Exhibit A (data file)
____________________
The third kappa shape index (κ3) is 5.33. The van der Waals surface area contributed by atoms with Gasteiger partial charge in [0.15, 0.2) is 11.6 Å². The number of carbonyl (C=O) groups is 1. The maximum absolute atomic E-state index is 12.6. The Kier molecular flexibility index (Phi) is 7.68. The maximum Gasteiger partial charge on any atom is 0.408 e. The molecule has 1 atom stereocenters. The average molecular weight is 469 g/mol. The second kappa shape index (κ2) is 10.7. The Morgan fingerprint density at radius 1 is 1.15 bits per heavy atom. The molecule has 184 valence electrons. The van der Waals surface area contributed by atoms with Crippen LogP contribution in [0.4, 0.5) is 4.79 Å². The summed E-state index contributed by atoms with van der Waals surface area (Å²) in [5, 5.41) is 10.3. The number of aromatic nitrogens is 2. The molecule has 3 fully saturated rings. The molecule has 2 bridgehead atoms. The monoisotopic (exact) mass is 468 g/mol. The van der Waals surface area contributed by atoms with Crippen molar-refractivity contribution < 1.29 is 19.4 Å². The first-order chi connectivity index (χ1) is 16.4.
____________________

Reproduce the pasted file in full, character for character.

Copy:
The third kappa shape index (κ3) is 5.33. The van der Waals surface area contributed by atoms with Gasteiger partial charge in [0.15, 0.2) is 11.6 Å². The number of carbonyl (C=O) groups is 1. The maximum absolute atomic E-state index is 12.6. The Kier molecular flexibility index (Phi) is 7.68. The maximum Gasteiger partial charge on any atom is 0.408 e. The molecule has 1 atom stereocenters. The average molecular weight is 469 g/mol. The second kappa shape index (κ2) is 10.7. The Morgan fingerprint density at radius 1 is 1.15 bits per heavy atom. The molecule has 184 valence electrons. The van der Waals surface area contributed by atoms with Crippen LogP contribution in [0.4, 0.5) is 4.79 Å². The summed E-state index contributed by atoms with van der Waals surface area (Å²) in [5, 5.41) is 10.3. The number of aromatic nitrogens is 2. The molecule has 3 fully saturated rings. The molecule has 2 bridgehead atoms. The monoisotopic (exact) mass is 468 g/mol. The van der Waals surface area contributed by atoms with Crippen molar-refractivity contribution < 1.29 is 19.4 Å². The first-order chi connectivity index (χ1) is 16.4.